The Supreme Court kicked off its October 2017 Term yesterday with a spirited oral argument in the three cases involving the enforceability of arbitration agreements in employment contracts.

As we have explained, these cases—Epic Systems v. Lewis, Ernst & Young LLP v. Morris, and NLRB v. Murphy Oil USA—present the question whether an arbitration agreement in an employment contract that requires bilateral arbitration, and prohibits class procedures, is invalidated by Section 7 of the National Labor Relations Act (NLRA), which gives employees the right “to engage in other concerted activities for the purpose of collective bargaining or other mutual aid or protection.” According to the National Labor Relations Board, Section 7 protects employees’ right to seek relief on a class-wide basis, and therefore renders unenforceable arbitration agreements that bar class procedures—even though the Supreme Court has twice held that the Federal Arbitration Act (FAA) protects the enforceability of such agreements, in AT&T Mobility LLC v. Concepcion (2011) and American Express Co. v. Italian Colors Restaurant (2013).

The four Justices who dissented in either Concepcion or Italian Colors (or both) aggressively defended the NLRB’s determination. When the dust settled, however, it was not at all clear that they will be able to attract a fifth Justice to their position.

Continue Reading Supreme Court Considers Class Waivers in Employment Arbitration Agreements

As we’ve noted in this space before, one of the most persistent efforts to undermine the Supreme Court’s decision in AT&T Mobility LLC v. Concepcion—which held that the Federal Arbitration Act (FAA) generally requires enforcing arbitration agreements that waive class or collective proceedings—has been spearheaded by the National Labor Relations Board. In 2012, the Board concluded in the D.R. Horton case (pdf) that Section 7 of the National Labor Relations Act (NLRA), which protects the ability of employees to engage in “concerted activities” (for example, union organizing), supersedes the Supreme Court’s interpretation of the FAA in Concepcion and its progeny and requires that employees be allowed to bring class actions (either in court or in arbitration).

Until recently, the D.R. Horton rule had been rejected by every appellate court to consider it—the Second Circuit, Fifth Circuit, and Eighth Circuit as well as the California and Nevada Supreme Courts—not to mention numerous federal district courts. But last year, the Seventh Circuit and Ninth Circuit parted ways with this consensus, agreeing with the Board and concluding that (at least in some circumstances) agreements between employers and employees to arbitrate their disputes on an individual basis are unenforceable.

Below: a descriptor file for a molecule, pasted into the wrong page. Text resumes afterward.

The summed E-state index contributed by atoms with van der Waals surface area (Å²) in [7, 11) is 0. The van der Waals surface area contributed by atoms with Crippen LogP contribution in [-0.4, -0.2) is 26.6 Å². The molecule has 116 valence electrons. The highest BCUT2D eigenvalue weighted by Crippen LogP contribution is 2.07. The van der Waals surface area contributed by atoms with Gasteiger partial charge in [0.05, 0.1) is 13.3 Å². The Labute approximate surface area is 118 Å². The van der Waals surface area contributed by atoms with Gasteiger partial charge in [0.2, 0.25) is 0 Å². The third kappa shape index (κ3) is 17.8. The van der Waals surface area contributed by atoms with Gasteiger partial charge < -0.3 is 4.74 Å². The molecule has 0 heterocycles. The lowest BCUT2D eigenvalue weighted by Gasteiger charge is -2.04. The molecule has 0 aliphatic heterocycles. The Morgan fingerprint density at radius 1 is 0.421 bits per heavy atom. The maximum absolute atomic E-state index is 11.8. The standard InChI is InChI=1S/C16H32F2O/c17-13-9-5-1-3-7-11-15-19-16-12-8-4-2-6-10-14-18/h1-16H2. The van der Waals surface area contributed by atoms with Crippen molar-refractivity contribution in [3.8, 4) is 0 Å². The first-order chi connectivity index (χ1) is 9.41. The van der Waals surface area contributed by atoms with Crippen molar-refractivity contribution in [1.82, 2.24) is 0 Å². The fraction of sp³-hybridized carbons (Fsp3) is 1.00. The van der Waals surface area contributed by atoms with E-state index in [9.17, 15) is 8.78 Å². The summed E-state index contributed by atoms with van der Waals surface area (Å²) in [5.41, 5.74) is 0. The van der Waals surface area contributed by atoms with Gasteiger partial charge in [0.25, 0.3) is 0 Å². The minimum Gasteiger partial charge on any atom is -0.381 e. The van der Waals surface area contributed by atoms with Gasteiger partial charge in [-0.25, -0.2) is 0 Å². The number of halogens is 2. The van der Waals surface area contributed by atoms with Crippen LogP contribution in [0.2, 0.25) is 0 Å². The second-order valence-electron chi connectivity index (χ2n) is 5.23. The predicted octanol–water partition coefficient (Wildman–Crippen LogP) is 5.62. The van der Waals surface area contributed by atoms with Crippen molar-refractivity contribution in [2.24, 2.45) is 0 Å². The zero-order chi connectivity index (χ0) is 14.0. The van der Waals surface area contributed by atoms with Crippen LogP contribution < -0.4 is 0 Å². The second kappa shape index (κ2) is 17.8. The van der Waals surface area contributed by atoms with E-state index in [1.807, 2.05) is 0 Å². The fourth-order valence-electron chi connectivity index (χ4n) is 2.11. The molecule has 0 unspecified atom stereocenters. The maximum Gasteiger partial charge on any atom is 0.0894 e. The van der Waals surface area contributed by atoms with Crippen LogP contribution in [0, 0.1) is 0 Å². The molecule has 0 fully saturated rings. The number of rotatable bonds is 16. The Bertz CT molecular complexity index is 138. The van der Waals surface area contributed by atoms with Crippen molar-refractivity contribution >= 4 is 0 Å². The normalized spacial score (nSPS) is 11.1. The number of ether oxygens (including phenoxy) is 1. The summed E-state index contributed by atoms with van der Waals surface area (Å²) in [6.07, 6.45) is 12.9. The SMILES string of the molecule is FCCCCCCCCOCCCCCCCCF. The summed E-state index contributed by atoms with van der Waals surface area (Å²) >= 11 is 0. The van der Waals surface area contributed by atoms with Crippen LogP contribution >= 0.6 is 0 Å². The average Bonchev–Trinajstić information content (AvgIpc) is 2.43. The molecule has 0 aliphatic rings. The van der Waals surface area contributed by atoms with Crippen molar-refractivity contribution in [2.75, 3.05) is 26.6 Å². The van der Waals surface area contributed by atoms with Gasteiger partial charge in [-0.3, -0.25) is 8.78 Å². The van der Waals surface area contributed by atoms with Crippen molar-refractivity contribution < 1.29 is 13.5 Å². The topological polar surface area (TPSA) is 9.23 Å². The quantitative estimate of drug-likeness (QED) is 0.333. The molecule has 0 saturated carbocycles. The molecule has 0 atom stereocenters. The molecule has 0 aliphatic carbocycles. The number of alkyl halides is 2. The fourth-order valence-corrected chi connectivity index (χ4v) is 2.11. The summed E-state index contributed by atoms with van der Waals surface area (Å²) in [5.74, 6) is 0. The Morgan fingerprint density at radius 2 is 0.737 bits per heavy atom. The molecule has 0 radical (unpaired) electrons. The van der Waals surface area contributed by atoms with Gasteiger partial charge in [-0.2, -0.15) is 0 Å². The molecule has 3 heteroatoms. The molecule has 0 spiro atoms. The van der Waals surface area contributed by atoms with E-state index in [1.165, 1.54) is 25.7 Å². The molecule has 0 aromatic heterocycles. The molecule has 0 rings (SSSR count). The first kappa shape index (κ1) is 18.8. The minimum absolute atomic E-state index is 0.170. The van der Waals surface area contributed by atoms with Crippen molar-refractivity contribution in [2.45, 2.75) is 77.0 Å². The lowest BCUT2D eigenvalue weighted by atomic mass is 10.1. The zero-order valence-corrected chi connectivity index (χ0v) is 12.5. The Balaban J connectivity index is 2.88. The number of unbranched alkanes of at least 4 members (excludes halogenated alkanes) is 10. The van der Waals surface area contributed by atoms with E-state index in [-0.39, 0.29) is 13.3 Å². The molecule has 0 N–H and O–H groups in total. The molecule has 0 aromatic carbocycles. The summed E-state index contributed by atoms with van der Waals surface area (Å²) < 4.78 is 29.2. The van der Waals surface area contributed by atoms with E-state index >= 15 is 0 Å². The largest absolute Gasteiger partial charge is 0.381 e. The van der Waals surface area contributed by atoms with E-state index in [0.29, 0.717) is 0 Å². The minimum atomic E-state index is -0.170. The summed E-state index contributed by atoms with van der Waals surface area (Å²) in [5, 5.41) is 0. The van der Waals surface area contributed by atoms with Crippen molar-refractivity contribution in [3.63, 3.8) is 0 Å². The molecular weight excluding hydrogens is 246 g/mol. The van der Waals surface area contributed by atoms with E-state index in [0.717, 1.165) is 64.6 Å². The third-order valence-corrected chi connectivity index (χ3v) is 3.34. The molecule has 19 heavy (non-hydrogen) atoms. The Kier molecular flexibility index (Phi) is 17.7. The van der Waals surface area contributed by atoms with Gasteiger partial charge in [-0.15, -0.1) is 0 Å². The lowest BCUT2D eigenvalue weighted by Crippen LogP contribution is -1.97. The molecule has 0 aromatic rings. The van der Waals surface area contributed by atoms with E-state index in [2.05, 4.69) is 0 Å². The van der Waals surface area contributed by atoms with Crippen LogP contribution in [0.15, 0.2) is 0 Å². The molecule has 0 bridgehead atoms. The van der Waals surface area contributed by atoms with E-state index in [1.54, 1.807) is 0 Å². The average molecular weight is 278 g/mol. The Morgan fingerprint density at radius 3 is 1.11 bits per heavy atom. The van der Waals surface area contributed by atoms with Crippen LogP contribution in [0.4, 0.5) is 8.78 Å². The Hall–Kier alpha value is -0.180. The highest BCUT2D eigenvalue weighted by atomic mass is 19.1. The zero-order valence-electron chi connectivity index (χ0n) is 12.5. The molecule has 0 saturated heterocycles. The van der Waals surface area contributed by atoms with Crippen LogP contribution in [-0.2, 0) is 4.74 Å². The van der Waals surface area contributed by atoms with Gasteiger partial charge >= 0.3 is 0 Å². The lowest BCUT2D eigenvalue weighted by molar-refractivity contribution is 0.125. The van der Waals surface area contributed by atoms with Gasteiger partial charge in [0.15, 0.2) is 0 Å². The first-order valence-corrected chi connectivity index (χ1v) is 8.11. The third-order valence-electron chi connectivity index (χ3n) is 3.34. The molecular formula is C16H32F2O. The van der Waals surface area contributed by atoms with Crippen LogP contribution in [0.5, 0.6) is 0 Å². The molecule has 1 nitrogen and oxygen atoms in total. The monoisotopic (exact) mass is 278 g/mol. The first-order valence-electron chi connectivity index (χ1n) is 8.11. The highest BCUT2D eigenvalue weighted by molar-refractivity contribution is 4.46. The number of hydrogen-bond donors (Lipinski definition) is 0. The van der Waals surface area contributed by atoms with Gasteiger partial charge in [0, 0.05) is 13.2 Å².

This circuit split all but guaranteed that the Supreme Court would need to step in, and sure enough, last Friday, the Court granted certiorari in three cases involving the validity of the D.R. Horton rule. (We drafted amicus briefs for the U.S. Chamber of Commerce in each case). One case, NLRB v. Murphy Oil USA, Inc., arises out of a Board decision finding that an employer had engaged in an unfair labor practice by entering into arbitration agreements with its employees, and the other two, Epic Systems Corp. v. Lewis and Ernst & Young LLP v. Morris, are private-party disputes in which employees invoked D.R. Horton to challenge their arbitration agreements.

Continue Reading Supreme Court Will Review NLRB’s Anti-Arbitration D.R. Horton Rule

The class action plaintiffs’ bar celebrated yesterday’s Supreme Court’s decision in Tyson Foods, Inc. v. Bouaphakeo (pdf), rejecting Tyson’s challenge to class certification. One lawyer called it “a huge David v. Goliath victory.”

But when plaintiffs’ lawyers wake up this morning and focus on the details of the Court’s opinion, they are in for a serious post-celebration hangover.

The Court’s reasoning for the first time maps a clear route for defendants to use in challenging plaintiffs’ use of statistical evidence in class actions. It also provides important guidance for defendants about preserving the ability to challenge plaintiffs’ reliance on statistics.

Continue Reading What does Tyson Foods, Inc. v. Bouaphakeo mean for class actions?

Under Federal Rule of Civil Procedure 23(b)(3), a court may certify a suit for damages as a class action when “there are questions of law or fact common to the class” that “predominate over any questions affecting only individual members.” Similar certification standards apply when a plaintiff seeks to certify a collective action under the Fair Labor Standards Act (FLSA). Yesterday, in its highly anticipated decision in Tyson Foods, Inc. v. Bouaphakeo (pdf), the Supreme Court affirmed the certification of an FLSA collective action where the evidence tying class members together was a study of a representative sample of similarly situated workers.

Continue Reading Supreme Court affirms certification of FLSA collective action in Tyson Foods, Inc. v. Bouaphakeo

The Supreme Court on Tuesday heard oral argument in Tyson Foods, Inc. v. Bouaphakeo, No. 14-1146, a case that has been closely watched for its potential to narrow the circumstances in which a class action may be certified under Federal Rule of Civil Procedure 23 and a collective action for unpaid wages certified under the Fair Labor Standards Act (FLSA). We previously described this case in prior blog posts. One of us attended the argument, and the other closely reviewed the transcript (pdf). Our combined reaction: The anticipated decision in this case may focus on an FLSA issue and, if so, then it seems unlikely to mark a sea change in the rules governing Rule 23 class actions. Continue Reading Supreme Court Hears Argument in Tyson Foods v. Bouaphakeo—and a Blockbuster Class Certification Ruling Seems Less Likely